“How so?”

“We have a map, but it is old. The recent maps were used by the others.”

“Who never returned,” Omari said.

Izegbe said nothing.

They traveled the remainder of the day, reaching the forest edge at nightfall. Izegbe set up camp and they ate from the supplies they brought with them. That night Izegbe visited him again. This time they had sex until daybreak then slept away most of the day. It was afternoon before they set out again, Izegbe humming the entire day.

The swamp was in view as they camped for the night, the forest evergreens giving way to tall cypress trees and marsh grass. Omari set up camp as Izegbe went off with her hunting bow, returning with three swamp rabbits and some local vegetables. They prepared the meal together, cooking a savory stew.

“How did you become a Mikijen?” Izegbe asked him as he chewed on a leg bone. Omari almost choked.

“I didn’t think conversation was allowed.”

He was surprised again when Izegbe smiled.

“Answer my question,” she said. There was softness in her voice.

“It wasn’t my choice,” Omari said. “It was either become a Mikijen or die.”

“What did you do? Were you a thief? A murderer?”

“I was in the wrong place at the wrong time,” Omari said.

Izegbe rolled her eyes. “I think you did something wrong.”

“In a way, I did,” Omari said.

“Men are always doing stupid things,” she said.

Omari nodded. “Which is why I’m here.”

Izegbe shrugged. “When we reach the swamp we must be wary. Many of the Ngola’s enemies live there. They will try to kill us.”

“How did they come to live in the swamp?”

“The Ngola exiled them. They defied her rule and were defeated. Then there is the Frog Hag.”

Omari put down his stew. As a boy in Sati-Baa he grew up with the legend of the Frog Hag. Most parents would warn their children of her, usually when they were misbehaving.


“You keep stealing and the Frog Hag will come for you!”

“Go to bed now or the Frog Hag will take you from your bed and eat you!”

“Talk back to me one more time and I’ll send you to the Frog Hag!”


Omari had heard the warnings so many times as a boy the threat lost its sting. If there was a Frog Hag, he’d be long dead. Apparently his skepticism showed in his expression.

“You do not believe in the Frog Hag?”

“When I see her, I’ll believe it,” Omari replied.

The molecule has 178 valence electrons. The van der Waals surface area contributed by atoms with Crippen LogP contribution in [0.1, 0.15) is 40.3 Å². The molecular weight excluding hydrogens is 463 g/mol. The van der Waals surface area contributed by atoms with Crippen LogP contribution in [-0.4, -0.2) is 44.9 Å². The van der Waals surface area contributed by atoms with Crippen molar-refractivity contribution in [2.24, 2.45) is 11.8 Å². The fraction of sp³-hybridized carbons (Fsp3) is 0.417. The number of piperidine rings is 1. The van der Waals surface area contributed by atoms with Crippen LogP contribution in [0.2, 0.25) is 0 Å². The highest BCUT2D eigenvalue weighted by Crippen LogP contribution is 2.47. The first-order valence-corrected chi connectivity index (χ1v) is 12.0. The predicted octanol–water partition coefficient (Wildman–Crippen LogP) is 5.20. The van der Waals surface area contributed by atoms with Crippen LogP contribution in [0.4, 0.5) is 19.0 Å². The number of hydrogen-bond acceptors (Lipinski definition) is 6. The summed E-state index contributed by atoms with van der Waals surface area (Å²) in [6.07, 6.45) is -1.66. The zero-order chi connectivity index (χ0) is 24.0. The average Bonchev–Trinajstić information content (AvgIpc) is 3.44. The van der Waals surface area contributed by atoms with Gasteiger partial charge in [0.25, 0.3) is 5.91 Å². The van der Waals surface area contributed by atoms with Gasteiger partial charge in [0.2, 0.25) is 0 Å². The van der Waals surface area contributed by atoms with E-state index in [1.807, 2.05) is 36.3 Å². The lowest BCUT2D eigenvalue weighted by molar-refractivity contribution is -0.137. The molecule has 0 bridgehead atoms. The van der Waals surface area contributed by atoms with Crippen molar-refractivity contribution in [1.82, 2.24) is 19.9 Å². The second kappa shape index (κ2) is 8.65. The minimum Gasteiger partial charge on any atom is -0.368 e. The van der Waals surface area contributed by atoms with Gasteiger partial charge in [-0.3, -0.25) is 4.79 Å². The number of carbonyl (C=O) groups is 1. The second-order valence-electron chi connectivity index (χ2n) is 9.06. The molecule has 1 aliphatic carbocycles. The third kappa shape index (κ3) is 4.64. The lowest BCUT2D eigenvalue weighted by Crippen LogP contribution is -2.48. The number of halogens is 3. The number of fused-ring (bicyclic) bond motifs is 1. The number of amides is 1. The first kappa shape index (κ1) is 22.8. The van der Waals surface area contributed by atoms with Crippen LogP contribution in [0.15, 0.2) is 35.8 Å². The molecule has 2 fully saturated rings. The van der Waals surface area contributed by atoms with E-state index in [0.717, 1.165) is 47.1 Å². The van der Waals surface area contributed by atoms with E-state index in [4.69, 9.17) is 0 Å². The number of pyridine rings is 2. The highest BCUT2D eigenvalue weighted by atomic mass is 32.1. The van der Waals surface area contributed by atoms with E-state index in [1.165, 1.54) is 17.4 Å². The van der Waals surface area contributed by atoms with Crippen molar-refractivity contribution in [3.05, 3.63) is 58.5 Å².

“If you see her, it will be the last thing you see,” Izegbe said.

Omari shrugged. “Anything else we need to be mindful of?”

“No,” Izegbe said. “If we make it through the wild tribes and the Frog Hag, you will be free to collect the talisman.”

“What exactly is this talisman?”

Izegbe looked unsure.

“I don’t know. You will know it when you see it.”

“How am I supposed to find something and I don’t know what it looks like?”

“You will know.”

Izegbe placed down her bowl then crawled to her sleeping mat.

“It’s late. We must rest.”

Omari laughed.

“You have no intentions of resting.”

“Neither do you,” Izegbe replied. “Hurry up.”


* * *


The next day they entered the swamp. The nyatis didn’t hesitate when they reached the wet-lands; they waded into the water, their hooves unimpeded by the muddy foundation. While Izegbe frowned as the warm waters climbed her legs, Omari was unperturbed. He was used to being wet after years serving the Kiswala. What bothered him more was that they were crossing the swamp in the open instead of using the bordering forest as cover. If the Ngola’s enemies were fair to good archers, they were done for. On the other hand, traveling through the woods could set them up for an ambush. It seemed there was no good way to travel where they were headed, so he cleared his mind and took in the scenery.

They were halfway across the open water when they heard the cries coming from all around them. Masked warriors burst from the woods waving throwing spears and brandishing loaded bows. Izegbe looked at Omari, her expression all the answer he needed. If they had to run and fight, they might as well run in the direction closer to their goal.

“Hita!” Izegbe shouted as she slapped her nyati’s neck. The beast bellowed then charged forward as Izegbe released her lance from its saddle sheath. Omari did the same, his bull keeping pace with Izegbe’s. It was a formidable advance, but the masked warriors before them did not move. Instead they raised large shields and slammed them into the ground. Omari grinned; this was a disaster waiting to happen. He kicked his bull, spurring it to run faster.

The bull bellowed as its head and horn hit the shields. Instead of breaking the wooden barrier and the men behind it, the bull’s head bent at an awkward angle. Omari went soaring over the barrier, a shocked look on his face that turned into a painful grimace when he splashed down into mud and water. He lay stunned for a moment before regaining his feet. Izegbe learned from his mistake; she turned her bull aside and fought with spear and sword against the warriors swarming around her and the bull like lethal bees. Omari ran towards them, loading his hand cannon. He reached the edge of the fray as he lit the fuse.

“Ago!” Omari shouted.